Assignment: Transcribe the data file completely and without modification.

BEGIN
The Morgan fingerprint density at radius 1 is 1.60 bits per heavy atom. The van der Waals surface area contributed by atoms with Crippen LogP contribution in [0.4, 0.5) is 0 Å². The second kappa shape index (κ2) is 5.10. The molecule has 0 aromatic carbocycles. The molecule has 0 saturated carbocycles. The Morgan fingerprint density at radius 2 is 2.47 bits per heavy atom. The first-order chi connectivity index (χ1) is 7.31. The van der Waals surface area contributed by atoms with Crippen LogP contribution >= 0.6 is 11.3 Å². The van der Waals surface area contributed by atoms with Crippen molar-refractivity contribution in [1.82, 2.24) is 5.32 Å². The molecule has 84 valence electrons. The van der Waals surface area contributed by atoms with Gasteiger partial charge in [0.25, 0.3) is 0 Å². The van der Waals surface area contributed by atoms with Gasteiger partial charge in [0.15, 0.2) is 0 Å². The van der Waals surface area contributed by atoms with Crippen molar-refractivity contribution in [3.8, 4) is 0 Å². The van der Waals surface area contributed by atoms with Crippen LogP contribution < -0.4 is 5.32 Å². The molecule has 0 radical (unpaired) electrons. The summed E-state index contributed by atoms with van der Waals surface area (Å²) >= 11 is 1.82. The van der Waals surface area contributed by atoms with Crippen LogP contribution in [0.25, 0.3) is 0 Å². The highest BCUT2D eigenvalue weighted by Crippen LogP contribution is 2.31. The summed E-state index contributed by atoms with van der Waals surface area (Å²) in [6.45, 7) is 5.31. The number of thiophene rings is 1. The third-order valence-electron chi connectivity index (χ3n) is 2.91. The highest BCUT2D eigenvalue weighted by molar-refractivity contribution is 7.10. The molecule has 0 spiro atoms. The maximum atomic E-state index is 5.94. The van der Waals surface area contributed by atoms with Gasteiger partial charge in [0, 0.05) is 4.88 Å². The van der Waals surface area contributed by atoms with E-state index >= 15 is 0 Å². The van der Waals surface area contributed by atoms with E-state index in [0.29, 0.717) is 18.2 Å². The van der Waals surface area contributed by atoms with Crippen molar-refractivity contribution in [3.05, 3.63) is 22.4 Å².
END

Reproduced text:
The Morgan fingerprint density at radius 1 is 1.60 bits per heavy atom. The van der Waals surface area contributed by atoms with Crippen LogP contribution in [0.4, 0.5) is 0 Å². The second kappa shape index (κ2) is 5.10. The molecule has 0 aromatic carbocycles. The molecule has 0 saturated carbocycles. The Morgan fingerprint density at radius 2 is 2.47 bits per heavy atom. The first-order chi connectivity index (χ1) is 7.31. The van der Waals surface area contributed by atoms with Crippen LogP contribution >= 0.6 is 11.3 Å². The van der Waals surface area contributed by atoms with Crippen molar-refractivity contribution in [1.82, 2.24) is 5.32 Å². The molecule has 84 valence electrons. The van der Waals surface area contributed by atoms with Gasteiger partial charge in [0.25, 0.3) is 0 Å². The van der Waals surface area contributed by atoms with Gasteiger partial charge in [0.15, 0.2) is 0 Å². The van der Waals surface area contributed by atoms with Crippen molar-refractivity contribution in [3.8, 4) is 0 Å². The van der Waals surface area contributed by atoms with Crippen LogP contribution < -0.4 is 5.32 Å². The molecule has 0 radical (unpaired) electrons. The summed E-state index contributed by atoms with van der Waals surface area (Å²) >= 11 is 1.82. The van der Waals surface area contributed by atoms with Crippen LogP contribution in [0.25, 0.3) is 0 Å². The highest BCUT2D eigenvalue weighted by Crippen LogP contribution is 2.31. The summed E-state index contributed by atoms with van der Waals surface area (Å²) in [6.45, 7) is 5.31. The number of thiophene rings is 1. The third-order valence-electron chi connectivity index (χ3n) is 2.91. The highest BCUT2D eigenvalue weighted by molar-refractivity contribution is 7.10. The molecule has 0 spiro atoms. The maximum atomic E-state index is 5.94. The van der Waals surface area contributed by atoms with Gasteiger partial charge in [0, 0.05) is 4.88 Å². The van der Waals surface area contributed by atoms with E-state index >= 15 is 0 Å². The van der Waals surface area contributed by atoms with E-state index in [0.29, 0.717) is 18.2 Å². The van der Waals surface area contributed by atoms with Crippen molar-refractivity contribution in [3.05, 3.63) is 22.4 Å².